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[Do it Yourself] Automate Feeds with Drip Irrigation

[Do it Yourself] Automate Feeds with Drip Irrigation

Alex Grady

Can't find a system to suit your set-up? Don't worry - you can build your own!

Here's how to create a DIY drip irrigation system.

1. Choose a Tank

  • How big is your plant canopy?
  • How often will you change your tank?

Every 1m2 of plant canopy uses 4 - 6L of water a day (in good conditions).

To get that, and 25% run-off, you need 6 - 8L per 1m2 of plant canopy per day.

If you changed your tank once a week, you will need at least 56L per 1m2

If you are recirculating, add an extra 25-30% to allow for pH and CF changes.

2. Pick a Pump

For a drip irrigation system, you need a high-pressure pump.

The exact size depends on:

  • number of drippers
  • height of drippers

As an absolute minimum, you need a flow rate of 50L/pH for every dripper.

For 10 drippers, you'd need at least 500 Litres

3. Build your System

There are two ways to do it:

Option 1: Build a drip ring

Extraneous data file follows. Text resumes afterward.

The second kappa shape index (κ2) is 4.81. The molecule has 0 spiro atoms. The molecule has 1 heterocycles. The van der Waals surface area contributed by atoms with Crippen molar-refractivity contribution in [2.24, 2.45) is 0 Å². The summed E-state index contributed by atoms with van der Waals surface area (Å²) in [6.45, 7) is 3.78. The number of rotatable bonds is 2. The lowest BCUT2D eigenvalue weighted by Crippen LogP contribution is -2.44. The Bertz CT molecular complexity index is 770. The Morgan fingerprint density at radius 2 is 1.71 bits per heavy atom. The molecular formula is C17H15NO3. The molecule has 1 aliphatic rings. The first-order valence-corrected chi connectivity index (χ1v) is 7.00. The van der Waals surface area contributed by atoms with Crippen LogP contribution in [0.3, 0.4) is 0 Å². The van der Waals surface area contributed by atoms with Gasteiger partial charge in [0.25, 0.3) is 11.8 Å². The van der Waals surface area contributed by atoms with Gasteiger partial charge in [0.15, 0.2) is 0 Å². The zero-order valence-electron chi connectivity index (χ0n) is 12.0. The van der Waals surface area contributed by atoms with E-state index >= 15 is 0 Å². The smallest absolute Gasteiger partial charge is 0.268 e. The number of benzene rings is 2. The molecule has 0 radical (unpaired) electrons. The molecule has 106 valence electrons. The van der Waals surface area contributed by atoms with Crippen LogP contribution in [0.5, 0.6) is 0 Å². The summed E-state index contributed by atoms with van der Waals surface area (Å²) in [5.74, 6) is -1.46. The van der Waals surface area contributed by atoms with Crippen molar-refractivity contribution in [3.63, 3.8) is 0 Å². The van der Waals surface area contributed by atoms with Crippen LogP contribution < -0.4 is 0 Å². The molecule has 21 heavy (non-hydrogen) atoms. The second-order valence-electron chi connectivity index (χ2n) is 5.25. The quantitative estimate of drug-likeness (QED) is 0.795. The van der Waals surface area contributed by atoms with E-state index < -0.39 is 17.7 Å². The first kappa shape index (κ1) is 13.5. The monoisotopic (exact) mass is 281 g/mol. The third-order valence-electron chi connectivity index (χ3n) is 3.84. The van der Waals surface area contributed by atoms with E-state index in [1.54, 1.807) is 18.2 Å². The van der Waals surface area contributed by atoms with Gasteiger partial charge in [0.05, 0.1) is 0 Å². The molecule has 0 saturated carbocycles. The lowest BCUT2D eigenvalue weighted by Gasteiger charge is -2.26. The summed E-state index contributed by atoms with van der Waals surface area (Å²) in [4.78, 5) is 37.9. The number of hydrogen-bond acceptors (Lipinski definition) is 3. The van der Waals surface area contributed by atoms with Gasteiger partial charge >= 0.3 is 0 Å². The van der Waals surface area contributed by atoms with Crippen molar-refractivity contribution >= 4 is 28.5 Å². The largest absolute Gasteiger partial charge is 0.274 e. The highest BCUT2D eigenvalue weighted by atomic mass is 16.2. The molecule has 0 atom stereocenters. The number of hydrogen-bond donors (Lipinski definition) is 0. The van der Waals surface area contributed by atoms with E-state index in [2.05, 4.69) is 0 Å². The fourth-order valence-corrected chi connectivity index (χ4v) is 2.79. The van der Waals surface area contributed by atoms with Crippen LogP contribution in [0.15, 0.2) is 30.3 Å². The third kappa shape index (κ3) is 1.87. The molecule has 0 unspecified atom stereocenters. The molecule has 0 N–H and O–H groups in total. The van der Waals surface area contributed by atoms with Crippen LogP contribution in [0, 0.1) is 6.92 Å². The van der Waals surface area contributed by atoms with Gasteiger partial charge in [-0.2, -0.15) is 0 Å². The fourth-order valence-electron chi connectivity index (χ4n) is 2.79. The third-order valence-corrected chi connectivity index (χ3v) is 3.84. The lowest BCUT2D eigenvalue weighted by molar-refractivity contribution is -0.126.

Option 2: Create a single drip line with an end stop

It's only worth creating a drip line (option 2) if you only have two rows of plants. You can run your line between these rows.

Even then, you will need to use pressure compensated drippers. Otherwise, the drippers closest to the pump will be at a higher water pressure.

It's easier to create a drip ring (option 1). You'll get a more even water pressure, too.

Here, we'll show you how to build a drip ring.

Step 1

Connect some pipe to your pump (it should be long enough to reach the top of your tank)

Use an Elbow to create a bend, then connect another length of pipe.

Step 2

Attach a Tee Piece to the end of this pipe.

Run pipe around your room, connecting either end to your Tee.

Step 3

Add your pots. Make sure they're well spaced and there's plenty of room for lateral growth.

Each pot should be within reach of a main pipe.

Measure the distance between your main pipe and pots, so you know how long your drip line needs to be.

Step 4

Next, build your dripline (drip line > dripper)

If using PCB's, slot between two bits of drip line:
(long drip line > PCB > short drip line > dripper)

To make life easy, buy an Assembled Drip Stake.

Step 5

Now, you need to attach your assembled drippers and drip line to your main run of pipe.

You can do this in one of two ways:

Option 1: punch holes into pipe

  • Punch holes in your pipe
  • Attach 4mm Nipples on to your drip lines
  • Push the nipples (drip line attached) into the holes

Option 2: Use a manifold

  • Attach your drip lines to each manifold outlet
  • Work out where you want your manifold to go
  • Place F.BSP Tees in these spots, between two lengths of pipe (cut your main pipe where you need to)
  • Screw your manifold into your F.BSP

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